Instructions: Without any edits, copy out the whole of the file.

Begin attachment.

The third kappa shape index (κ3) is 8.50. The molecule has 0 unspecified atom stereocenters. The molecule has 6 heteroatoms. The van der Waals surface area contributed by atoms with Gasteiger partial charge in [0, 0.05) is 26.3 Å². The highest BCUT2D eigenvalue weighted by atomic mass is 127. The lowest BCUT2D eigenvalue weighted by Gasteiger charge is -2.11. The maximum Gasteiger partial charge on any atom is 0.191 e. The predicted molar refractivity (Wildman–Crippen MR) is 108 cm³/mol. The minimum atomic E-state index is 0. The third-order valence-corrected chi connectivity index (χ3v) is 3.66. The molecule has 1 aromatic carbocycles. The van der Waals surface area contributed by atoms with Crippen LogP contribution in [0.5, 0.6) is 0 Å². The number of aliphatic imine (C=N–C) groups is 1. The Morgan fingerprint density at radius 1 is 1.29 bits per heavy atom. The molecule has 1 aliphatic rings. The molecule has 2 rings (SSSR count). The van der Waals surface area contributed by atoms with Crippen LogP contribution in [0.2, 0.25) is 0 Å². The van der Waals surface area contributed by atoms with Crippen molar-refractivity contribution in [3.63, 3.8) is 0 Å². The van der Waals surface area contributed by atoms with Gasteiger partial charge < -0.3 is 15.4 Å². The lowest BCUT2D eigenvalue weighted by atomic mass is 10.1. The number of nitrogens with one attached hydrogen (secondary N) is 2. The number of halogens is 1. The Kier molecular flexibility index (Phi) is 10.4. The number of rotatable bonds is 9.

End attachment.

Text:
The third kappa shape index (κ3) is 8.50. The molecule has 0 unspecified atom stereocenters. The molecule has 6 heteroatoms. The van der Waals surface area contributed by atoms with Gasteiger partial charge in [0, 0.05) is 26.3 Å². The highest BCUT2D eigenvalue weighted by atomic mass is 127. The lowest BCUT2D eigenvalue weighted by Gasteiger charge is -2.11. The maximum Gasteiger partial charge on any atom is 0.191 e. The predicted molar refractivity (Wildman–Crippen MR) is 108 cm³/mol. The minimum atomic E-state index is 0. The third-order valence-corrected chi connectivity index (χ3v) is 3.66. The molecule has 1 aromatic carbocycles. The van der Waals surface area contributed by atoms with Crippen LogP contribution in [0.5, 0.6) is 0 Å². The number of aliphatic imine (C=N–C) groups is 1. The Morgan fingerprint density at radius 1 is 1.29 bits per heavy atom. The molecule has 1 aliphatic rings. The molecule has 2 rings (SSSR count). The van der Waals surface area contributed by atoms with Crippen LogP contribution in [0.2, 0.25) is 0 Å². The van der Waals surface area contributed by atoms with Crippen molar-refractivity contribution in [3.63, 3.8) is 0 Å². The van der Waals surface area contributed by atoms with Gasteiger partial charge < -0.3 is 15.4 Å². The lowest BCUT2D eigenvalue weighted by atomic mass is 10.1. The number of nitrogens with one attached hydrogen (secondary N) is 2. The number of halogens is 1. The Kier molecular flexibility index (Phi) is 10.4. The number of rotatable bonds is 9.